Texas School Board Rewrites History

In a state with much influence on textbook content, a 9-5 vote orders a revision of history books to reflect a conservative view.

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The Texas State School Board just won't let well enough alone. The board voted 9-5 Friday to revise the curriculum of history taught in state schools to reflect a more conservative view. The guidelines will be used in teaching the state's 4.8 million students over the next ten years.

But the seven-member conservative bloc on the board successfully pushed through changes that they said restored balance after what they called years of liberal bias in history education. The board began the day with a prayer from conservative board member Cynthia Dunbar (R) that laid out some of the beliefs of those who made the changes. She said that the origins of the country were "a Christian land governed by Christian principles." Democrats on the board lamented the changes, which come at the end of days of meetings that have stretched more than 12 hours apiece. "I have let down the students in our state," said board member Mary Helen Berlanga (D). "What we have done today is something that a classroom teacher would not even have accepted," she said, sweeping a pile of history books from her desk onto the floor. The new standards say that the McCarthyism of the 1950s was later vindicated -- something most historians deny -- draw an equivalency between Jefferson Davis's and Abraham Lincoln's inaugural addresses, say that international institutions such as the United Nations imperil American sovereignty, and include a long list of Confederate officials about whom students must learn. They also removed references to capitalism and replaced them with the term "free-enterprise system."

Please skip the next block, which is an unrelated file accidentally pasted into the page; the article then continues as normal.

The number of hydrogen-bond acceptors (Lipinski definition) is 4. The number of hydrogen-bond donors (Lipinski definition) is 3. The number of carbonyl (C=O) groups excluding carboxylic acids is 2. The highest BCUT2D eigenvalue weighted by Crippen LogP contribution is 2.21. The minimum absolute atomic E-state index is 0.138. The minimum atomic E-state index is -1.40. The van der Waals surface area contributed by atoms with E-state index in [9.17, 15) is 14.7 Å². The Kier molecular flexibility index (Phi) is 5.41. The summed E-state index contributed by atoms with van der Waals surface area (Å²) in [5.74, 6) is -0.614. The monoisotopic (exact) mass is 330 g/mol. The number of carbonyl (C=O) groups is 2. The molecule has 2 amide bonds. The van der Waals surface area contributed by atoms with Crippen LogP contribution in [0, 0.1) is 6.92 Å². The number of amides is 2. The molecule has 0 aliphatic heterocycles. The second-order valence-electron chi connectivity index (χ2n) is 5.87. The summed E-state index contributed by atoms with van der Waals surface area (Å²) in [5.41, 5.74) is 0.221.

Earlier in the week, an opportunity for public comment drew 120 people in support of and against the standards, including Benjamin Todd Jealous, the president of the NAACP, and Rod Paige, who was education secretary under President George W. Bush. Both men spoke against the changes.

 Source: The Washington Post. You can read the full story here.

 

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